Skip to Content
The Puppy Mag is an Amazon associate and earns a commission for qualifying purchases. Affiliate Disclosure

Why Your Australian Shepherd Is Small: 5 Reasons & What To Do

If you’re wondering why your Australian shepherd looks a bit smaller than average, you aren’t alone with that!

Many Aussie owners message me with the same question. Let’s run through the typical sizing for Australian Shepherds below.

Australian Shepherds may be small due to their genetics, breeding, not eating enough food, insufficient nutrition, receiving too much exercise as a puppy, health issues, or because they haven’t finished growing.


What’s The Correct Size of an Australian Shepherd

Something that’s interested me for a while is the fact that many people seem to think Australian Shepherds are bigger than they actually are…

I think this could be due to comparing them with German Shepherds or even Huskies to some extent (which are also often mistaken for being bigger than they are).

The truth is that Australian Shepherds are medium-sized dogs. Some may grow larger than average, but in general, they are a dog of medium size.

The average size of ADULT Australian shepherds:

Average range for MALES:
Height: 20-23 Inches
Weight: 50-65 lbs

Average range for FEMALES:
Height: 18-21 Inches
Weight: 40-55 lbs

The majority of Aussies will fit within this range once they are fully grown. Some may go on to be taller and heavier, and some will be at the very low end of this scale.

It’s also important to keep in mind that it can take up to 2 years before an Aussie finishes adding weight.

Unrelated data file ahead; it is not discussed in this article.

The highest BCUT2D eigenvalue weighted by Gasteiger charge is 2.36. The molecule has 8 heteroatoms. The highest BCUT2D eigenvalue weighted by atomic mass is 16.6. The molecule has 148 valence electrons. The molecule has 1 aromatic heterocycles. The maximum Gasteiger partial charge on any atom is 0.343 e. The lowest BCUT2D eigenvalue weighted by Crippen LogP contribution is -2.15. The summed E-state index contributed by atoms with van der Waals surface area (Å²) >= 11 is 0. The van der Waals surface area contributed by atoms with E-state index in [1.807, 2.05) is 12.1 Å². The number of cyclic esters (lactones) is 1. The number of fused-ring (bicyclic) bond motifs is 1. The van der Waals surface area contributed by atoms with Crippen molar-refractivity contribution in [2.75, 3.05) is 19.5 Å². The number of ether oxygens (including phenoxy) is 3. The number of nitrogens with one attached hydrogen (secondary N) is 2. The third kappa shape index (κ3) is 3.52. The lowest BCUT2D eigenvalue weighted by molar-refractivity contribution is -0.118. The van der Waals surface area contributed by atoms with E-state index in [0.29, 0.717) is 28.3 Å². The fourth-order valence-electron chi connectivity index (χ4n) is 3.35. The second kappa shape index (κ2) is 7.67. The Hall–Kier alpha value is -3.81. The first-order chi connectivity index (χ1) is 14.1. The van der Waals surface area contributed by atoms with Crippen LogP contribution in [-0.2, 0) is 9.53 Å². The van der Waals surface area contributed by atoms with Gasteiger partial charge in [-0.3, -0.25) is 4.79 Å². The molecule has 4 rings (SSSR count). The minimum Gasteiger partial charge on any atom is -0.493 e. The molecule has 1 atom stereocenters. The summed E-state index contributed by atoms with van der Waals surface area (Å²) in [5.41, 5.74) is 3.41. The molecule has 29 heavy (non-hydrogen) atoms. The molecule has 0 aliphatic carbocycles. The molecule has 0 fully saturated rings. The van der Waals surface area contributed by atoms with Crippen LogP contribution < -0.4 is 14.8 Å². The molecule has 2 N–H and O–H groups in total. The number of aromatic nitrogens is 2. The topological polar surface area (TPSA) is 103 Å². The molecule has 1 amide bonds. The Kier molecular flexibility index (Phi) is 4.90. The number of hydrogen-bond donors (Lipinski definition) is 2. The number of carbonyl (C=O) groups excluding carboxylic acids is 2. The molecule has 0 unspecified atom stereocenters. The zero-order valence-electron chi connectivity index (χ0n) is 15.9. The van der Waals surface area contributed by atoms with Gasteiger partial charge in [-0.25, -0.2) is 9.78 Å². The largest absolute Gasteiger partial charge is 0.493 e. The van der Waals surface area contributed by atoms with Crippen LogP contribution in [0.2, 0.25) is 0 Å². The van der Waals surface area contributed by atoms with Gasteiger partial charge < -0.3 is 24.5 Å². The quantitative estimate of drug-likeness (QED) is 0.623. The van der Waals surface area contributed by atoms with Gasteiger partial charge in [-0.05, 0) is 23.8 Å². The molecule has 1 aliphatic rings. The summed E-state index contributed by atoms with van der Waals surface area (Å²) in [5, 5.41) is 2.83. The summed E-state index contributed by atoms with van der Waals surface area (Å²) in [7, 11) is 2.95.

The Difference of Being Small Vs Being Skinny

Let’s also clarify the difference between Australian shepherds that are actually small, versus those that are skinny.

Read now: Helping Skinny Australian Shepherds Gain Weight

  • A “small” Australian shepherd will be shorter in height as well as being lower in weight. (but proportionate)
  • A “skinny” Australian shepherd will be excessively underweight for their age and height.

For those with Aussies that are obviously underweight for their age, you can see their ribs, or feel them extremely easily, then it’s recommended to see your vet for a health check-up.

Due to excessive weight problems being closely linked to health issues, it’s advised to rule out all potential problems with your veterinarian first before considering other reasons (like their diet and exercise).

So, before moving on, it’s worth reconsidering whether you are worried about your Aussie being small or being skinny.

Why Some Australian Shepherds Are Smaller Than Others

If you’ve checked the average ranges above and discovered that your Aussie is in fact smaller than average, let’s take a look at the 5 main reasons why.

  1. Genetics & breeding
  2. Diet & eating habits
  3. Too much exercise
  4. Health issues
  5. Still growing

1. Genetics & Breeding

It goes without saying that genetics and breeding have the biggest impact on your Aussie’s future size.

If your Aussie’s mother or father were particularly large or small, there’s a strong chance that the offspring will reflect this.

Sometimes there is an intentional effort from the breeder to only breed together the largest of females and males and vice versa. This is known as selective breeding. The reasons behind this can vary and isn’t something we’ll get into now. But engaging in such practices can result in abnormally large or small Aussies.